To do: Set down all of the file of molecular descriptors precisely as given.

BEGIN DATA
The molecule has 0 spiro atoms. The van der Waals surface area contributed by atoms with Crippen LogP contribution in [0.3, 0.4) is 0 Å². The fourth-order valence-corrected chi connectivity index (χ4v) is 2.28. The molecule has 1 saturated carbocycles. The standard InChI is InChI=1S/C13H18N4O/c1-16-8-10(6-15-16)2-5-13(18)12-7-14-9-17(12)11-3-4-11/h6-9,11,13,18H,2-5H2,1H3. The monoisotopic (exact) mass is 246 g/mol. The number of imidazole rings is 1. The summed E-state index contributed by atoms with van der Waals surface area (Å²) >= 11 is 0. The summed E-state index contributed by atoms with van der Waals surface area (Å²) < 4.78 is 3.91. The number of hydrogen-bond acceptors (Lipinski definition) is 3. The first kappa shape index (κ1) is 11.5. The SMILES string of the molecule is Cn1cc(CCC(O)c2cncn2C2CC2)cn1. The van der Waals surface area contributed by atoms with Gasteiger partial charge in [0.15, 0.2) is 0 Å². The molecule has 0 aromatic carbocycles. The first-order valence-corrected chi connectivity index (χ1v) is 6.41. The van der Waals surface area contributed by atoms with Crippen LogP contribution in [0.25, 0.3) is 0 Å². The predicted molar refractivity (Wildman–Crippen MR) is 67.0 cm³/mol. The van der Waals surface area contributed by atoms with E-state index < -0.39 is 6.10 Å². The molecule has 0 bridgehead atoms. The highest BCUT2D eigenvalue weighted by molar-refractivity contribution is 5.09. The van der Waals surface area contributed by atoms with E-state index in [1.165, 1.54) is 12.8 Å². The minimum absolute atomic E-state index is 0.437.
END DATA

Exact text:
The molecule has 0 spiro atoms. The van der Waals surface area contributed by atoms with Crippen LogP contribution in [0.3, 0.4) is 0 Å². The fourth-order valence-corrected chi connectivity index (χ4v) is 2.28. The molecule has 1 saturated carbocycles. The standard InChI is InChI=1S/C13H18N4O/c1-16-8-10(6-15-16)2-5-13(18)12-7-14-9-17(12)11-3-4-11/h6-9,11,13,18H,2-5H2,1H3. The monoisotopic (exact) mass is 246 g/mol. The number of imidazole rings is 1. The summed E-state index contributed by atoms with van der Waals surface area (Å²) >= 11 is 0. The summed E-state index contributed by atoms with van der Waals surface area (Å²) < 4.78 is 3.91. The number of hydrogen-bond acceptors (Lipinski definition) is 3. The first kappa shape index (κ1) is 11.5. The SMILES string of the molecule is Cn1cc(CCC(O)c2cncn2C2CC2)cn1. The van der Waals surface area contributed by atoms with Gasteiger partial charge in [0.15, 0.2) is 0 Å². The molecule has 0 aromatic carbocycles. The first-order valence-corrected chi connectivity index (χ1v) is 6.41. The van der Waals surface area contributed by atoms with Crippen LogP contribution in [0.25, 0.3) is 0 Å². The predicted molar refractivity (Wildman–Crippen MR) is 67.0 cm³/mol. The van der Waals surface area contributed by atoms with E-state index < -0.39 is 6.10 Å². The molecule has 0 bridgehead atoms. The highest BCUT2D eigenvalue weighted by molar-refractivity contribution is 5.09. The van der Waals surface area contributed by atoms with E-state index in [1.165, 1.54) is 12.8 Å². The minimum absolute atomic E-state index is 0.437.